A year and a half after starting operations at the Ernesto Ramos Antonini housing project, integrated services project Vimenti by Boys & Girls Clubs of Puerto Rico presented results from its three program areas: educational, social and economic development.
In addition, the organization presented challenges and lessons learned in a study financed by the Walton Family Foundation of three main areas: student support, operations and finances, and personnel professional development.
“These results represent the challenges that confirm the sense of urgency that we have as citizens to become part pf the solution, that education becomes the priority to eradicate child poverty in Puerto Rico,” said Eduardo Carrera-Morales, CEO of Boys & Girls Clubs of Puerto Rico.
“Each day, our responsibility becomes larger. The development of this evidence-based project will allow us to measure the impact in children and the economic movability of their families over the next few years,” he said.
Vimenti School, the first public charter school in Puerto Rico, graduated 57 kinder and first grade students and 133 family members last year. The project also served 336 active participants between the ages of 5 and 21 in its after school program and 847 adults who participated in the project’s economic development programs and diverse community impact programs.
In addition, the kindergarten students increased their proficiency by 18% while the first-grade students increased theirs by 35%.
As part of the services the Vimenti project offers, it served 45,433 food portions for breakfast, lunch and dinner to all students including dinner for After School program participants.
Presented in three documents and authored by Robin Lake, director of the Center on Reinventing Public Education and Silene Vargas-Díaz, researcher at the Strategic Planning and Evaluation Office of the College of Education at the University of Puerto Rico’s Rio Piedras campus, the study shows the learnings and challenges that the project faced in change management, the integration of physical and mental health services with academic performance, and the focus on continuous improvement and development opportunities for Vimenti’s personnel, among others.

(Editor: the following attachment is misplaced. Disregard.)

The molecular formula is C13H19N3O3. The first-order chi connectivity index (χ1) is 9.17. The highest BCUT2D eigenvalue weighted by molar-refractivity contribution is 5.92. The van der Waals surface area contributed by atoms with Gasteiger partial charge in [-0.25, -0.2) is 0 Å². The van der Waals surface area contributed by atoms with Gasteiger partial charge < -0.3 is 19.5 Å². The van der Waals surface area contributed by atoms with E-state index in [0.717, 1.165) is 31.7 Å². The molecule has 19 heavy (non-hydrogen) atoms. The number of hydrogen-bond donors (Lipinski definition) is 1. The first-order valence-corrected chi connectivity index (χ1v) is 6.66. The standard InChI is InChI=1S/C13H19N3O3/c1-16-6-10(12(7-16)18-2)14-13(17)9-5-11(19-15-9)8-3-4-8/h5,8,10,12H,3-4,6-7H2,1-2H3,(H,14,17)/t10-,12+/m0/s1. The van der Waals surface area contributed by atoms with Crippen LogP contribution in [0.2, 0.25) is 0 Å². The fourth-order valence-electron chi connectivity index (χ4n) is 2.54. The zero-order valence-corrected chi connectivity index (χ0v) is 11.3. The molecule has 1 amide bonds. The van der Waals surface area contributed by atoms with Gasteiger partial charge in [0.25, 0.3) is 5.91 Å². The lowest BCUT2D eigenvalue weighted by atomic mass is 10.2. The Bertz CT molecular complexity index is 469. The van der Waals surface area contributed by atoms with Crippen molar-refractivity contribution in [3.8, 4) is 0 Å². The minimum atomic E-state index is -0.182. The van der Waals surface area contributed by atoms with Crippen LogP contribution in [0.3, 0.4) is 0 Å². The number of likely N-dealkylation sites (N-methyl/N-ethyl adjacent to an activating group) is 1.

Vimenti focuses on the development of an evidence-based model to help mitigate the effects of child poverty in Puerto Rican families using a two-generation approach to improve the economic development of families and their children.
The employability and careers program for youths and adults has graduated 108 participants, out of which 58% has a job and 80% has held on to their jobs for three months or longer. Out of these, 57% are parents of Vimenti participants.
This initiative is carried out through a partnership with global employability program, “Generation.”
Work skills part of the program
Vimenti’s employability program provides participants with work skills to prepare them for jobs in the hospitality and customer service industries. It offers five-week workshops, for a total of 125 contact hours.
In addition to the workshops, the program offers mentorship to help participants find jobs and currently has collaboration partnerships with 10 employers to support the candidates’ recruitment process.
“Our vision is to create an evidence-based model that provides skills and experiences to our children and their families so they can achieve financial security,” said Bárbara Rivera-Batista, director of Vimenti.
“It’s possible to break through the generational cycle of child poverty if we work with children and their families at the same time. That is why at Vimenti, we focus on impacting two generations: parents and their children,” she said.
All families enrolled at Vimenti are assigned to a caseworker so they can receive support in the development and compliance of action plans that are focused on achieving their educational, financial and family goals that will grant them financial movability.
Last year, 100% of the families completed their action plans. The percentage of unemployed families was reduced from 46% to 16%. Likewise, 36% of families that were identified as vulnerable in economic and social aspects went down to 9%.